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Haughmond Hill

Haughmond Hill is a small, shallow hill in the English county of Shropshire. It is covered by woodland for the most part, although there is an open cast quarry (for stone aggregates) in use. Its proximity to the town of Shrewsbury has meant that it has become something of a forest park, with guided paths, car parking and picnic areas maintained in places. The rocky summit overlooks beautiful countryside and Shrewsbury itself. The villages of Uffington and Upton Magna lie below and the B5062, Shrewsbury to Newport, road runs through the northern half of the woodland.

Deer can be found in the woods, which are mixed deciduous/coniferous and are to some extent used for forestry to this day.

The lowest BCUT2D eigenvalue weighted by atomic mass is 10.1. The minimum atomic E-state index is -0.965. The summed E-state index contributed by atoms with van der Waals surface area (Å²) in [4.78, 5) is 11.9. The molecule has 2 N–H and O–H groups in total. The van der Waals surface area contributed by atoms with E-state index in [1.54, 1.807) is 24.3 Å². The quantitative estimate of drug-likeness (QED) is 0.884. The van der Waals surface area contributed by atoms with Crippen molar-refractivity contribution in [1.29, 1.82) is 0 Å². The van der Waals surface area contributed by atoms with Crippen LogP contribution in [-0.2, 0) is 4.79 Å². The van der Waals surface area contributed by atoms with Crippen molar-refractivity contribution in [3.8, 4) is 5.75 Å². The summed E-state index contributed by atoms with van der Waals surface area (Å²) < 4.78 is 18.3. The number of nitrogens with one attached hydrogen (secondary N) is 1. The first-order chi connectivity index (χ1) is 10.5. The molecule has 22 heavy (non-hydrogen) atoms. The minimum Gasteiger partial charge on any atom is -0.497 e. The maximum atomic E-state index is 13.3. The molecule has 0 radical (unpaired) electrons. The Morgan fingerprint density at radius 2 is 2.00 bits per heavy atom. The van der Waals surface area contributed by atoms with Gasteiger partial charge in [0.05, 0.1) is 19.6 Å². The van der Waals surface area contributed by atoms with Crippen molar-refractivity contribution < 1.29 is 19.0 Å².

The hill has several dubious connections with the Battle of Shrewsbury in 1403. Queen Eleanor's Bower is a small enclosure on the hill from which the wife of Henry IV of England supposedly watched the battle's progress. The slightly rocky summit bears the name Douglas' Leap after the attempted escape of the Scottish Earl of Douglas. Finally, the "bosky hill" mentioned in Act V Scene i of Shakespeare's Henry IV part 1 is almost certainly Haughmond, which looms to the east of the battlefield:

How bloodily the sun begins to peer
Above yon bosky hill?
The day looks pale
At his distemperature.

Also nearby is Haughmond Abbey, now a ruin, and Ebury Hill a prehistoric fort.

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